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The anatomy of taste


Marc Millon

this article was first published in Italy Magazine

A load of nonsense
Quite a lot of nonsense is spoken and written about how to taste wine. It’s as if there is some dark and mysterious art, a secret ritual that one has to be initiated into. Or so the wine snobs and bores would have us think. Well, thankfully this is rarely the case in Italy, where it seems that the appreciation of wine is as natural and as universal as an innate understanding of Renaissance art and architecture or an aria by Puccini or Verdi. Here you don’t need to learn how to taste and appreciate wine: it’s something that is absorbed most naturally by breathing, by eating, by drinking, by living.

Indeed for me, tasting wine should never be about the one-upmanship of coming up with outrageous descriptions and the weirdest or most esoteric smell/flavour identifications. Above all, it’s about appreciating where a wine comes from, how it’s made, why it tastes the way it does. This does not mean learning some magical process; rather, it’s simply about taking the time to taste considerately and thoughtfully for such an approach adds both understanding and thus ultimately greater enjoyment to drinking wine. That is really what it’s all about, isn’t it?

Of course, sometimes we don’t want to consciously ‘taste’: in social situations where the wine is not centre stage but simply serves to lubricate conversation and good times, or over meals — everyday or special — where the wine may be simply one element of an overall dining experience. Yet undoubtedly from time to time it may be both instructive as well as an enjoyable activity in its own right to taste wines considerately and thoughtfully.

As easy as one, two, three
So, how to go about it? Often when we drink wine (as opposed to taste wine), it is easy to forget that we appreciate everything we taste through all of our senses. Thus, quite simply, the three steps to tasting wine considerately are 1) observe, 2) smell, 3) taste.

Take a good look
Take the time, first, to examine the appearance for indeed this alone can tell you a great deal about the wine in hand. Whites, for example, can vary from the palest, green-tinged water colour, through pale straw, yellow, gold, amber to a deep walnut brown. A very pale wine may indicate a fresh, uncomplicated style, while deeper tones of yellow to gold may indicate either bottle age or time spent in wood. A brownish wine on the other hand, might be oxidized, flabby and beyond its best, while a deep, dark walnut can indicate one of Italy’s great and unique dessert wines.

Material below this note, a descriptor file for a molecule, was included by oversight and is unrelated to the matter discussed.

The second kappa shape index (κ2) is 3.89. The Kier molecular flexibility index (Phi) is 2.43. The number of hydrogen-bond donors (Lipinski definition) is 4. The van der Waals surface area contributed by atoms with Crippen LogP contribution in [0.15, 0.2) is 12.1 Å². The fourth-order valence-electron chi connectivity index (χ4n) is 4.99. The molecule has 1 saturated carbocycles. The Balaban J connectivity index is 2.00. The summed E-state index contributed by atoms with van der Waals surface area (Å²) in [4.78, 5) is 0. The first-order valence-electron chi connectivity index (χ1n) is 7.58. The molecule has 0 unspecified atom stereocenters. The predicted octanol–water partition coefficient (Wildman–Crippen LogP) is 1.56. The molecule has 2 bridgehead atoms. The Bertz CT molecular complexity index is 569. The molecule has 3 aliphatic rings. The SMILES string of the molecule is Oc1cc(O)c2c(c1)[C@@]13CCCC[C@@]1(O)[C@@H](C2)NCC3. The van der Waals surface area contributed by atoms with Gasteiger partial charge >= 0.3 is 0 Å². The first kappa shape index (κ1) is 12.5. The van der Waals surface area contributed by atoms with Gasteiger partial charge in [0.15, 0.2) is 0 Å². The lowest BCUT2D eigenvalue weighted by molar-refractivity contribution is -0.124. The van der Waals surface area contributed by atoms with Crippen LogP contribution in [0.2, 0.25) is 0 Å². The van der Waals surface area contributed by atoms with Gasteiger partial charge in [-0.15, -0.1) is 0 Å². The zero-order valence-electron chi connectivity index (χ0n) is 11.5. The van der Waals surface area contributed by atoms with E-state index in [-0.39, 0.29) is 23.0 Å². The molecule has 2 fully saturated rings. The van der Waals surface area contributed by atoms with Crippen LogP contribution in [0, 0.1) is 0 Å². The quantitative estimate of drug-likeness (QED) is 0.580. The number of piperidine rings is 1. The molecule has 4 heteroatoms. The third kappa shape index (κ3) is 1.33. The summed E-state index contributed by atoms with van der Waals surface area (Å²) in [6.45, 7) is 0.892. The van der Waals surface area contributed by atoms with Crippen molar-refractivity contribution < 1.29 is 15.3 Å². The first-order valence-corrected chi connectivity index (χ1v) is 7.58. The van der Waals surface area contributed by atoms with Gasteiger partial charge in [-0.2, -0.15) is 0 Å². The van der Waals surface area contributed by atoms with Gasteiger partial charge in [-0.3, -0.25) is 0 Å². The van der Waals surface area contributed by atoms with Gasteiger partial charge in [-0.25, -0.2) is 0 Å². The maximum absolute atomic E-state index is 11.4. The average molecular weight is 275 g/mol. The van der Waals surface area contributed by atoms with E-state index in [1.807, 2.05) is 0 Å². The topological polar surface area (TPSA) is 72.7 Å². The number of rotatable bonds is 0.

The colour of red wines similarly varies considerately, from bright, vivid, purple wines that are youthful and fruity, through tones of ruby, brick red, and eventually mahogany red for older wines. Different grape varieties display varying colours (Nebbiolo for example, though a full and powerful wine is by nature fairly light in colour). Colour in red wines, moreover, can diminish and change with age. The body of a wine (both white and red) may be indicated by its appearance: swirling a wine in its glass allows you to observe its weight as ‘legs’ indicate a fuller style, higher alcohol or glycerine, or possibly residual sweetness. A light effervescence, on the other hand, indicates that the wine is frizzante, a uniquely popular Italian style for both whites and reds.

Get your nose in
Next, holding the glass by its base, swirl the wine around vigorously, then stick your nose in the glass and inhale deeply. Then relax and try to analyse and identify some of the olfactory sensations. Smell plays an enormously important role in everything we taste (which is why when we have colds or nasal congestion, we don’t taste much at all). Smelling the primary aromas and more complex bouquet of a wine adds considerably to appreciation and enjoyment of a wine (it is also a way to pick up defects in a wine – corked wines, for example, are immediately apparent on the nose, even without tasting, while wines that have been over-sulphured may display a nasty rotten egg whiff).

At last...
Finally, having looked at the wine critically, having smelled its aroma and bouquet, it’s time to actually taste. Take a good mouthful of wine and swirl it all around your mouth, drawing in a little air as you do so (this helps to vaporize the volatile elements and releases aromas that travel through the back of the mouth and nose). You will note immediate primary flavours as the wine makes contact with your mouth. then as you swirl it around, drawing in air, you will experience both complex more complex tastes as well sense the mouth-feel of the wine, its body and texture, its tannin and grip, and its balance of acidity and sweetness.

To spit or not to spit, that is the question
Professionals, as everyone knows, don’t actually need to swallow a wine to know what it’s like analytically. But unless you have a large number of wines to taste or are worried about driving, then by all means swallow: I certainly find it much more enjoyable to do so. Once you have swallowed, the pleasure of a good wine is enhanced by its aftertaste, which may be incredibly long and complex.

Copyright © Marc Millon 2005


Copyright Marc Millon 2005-2009 All rights reserved
Images copyright Kim Millon 2005-2009 All rights reserved

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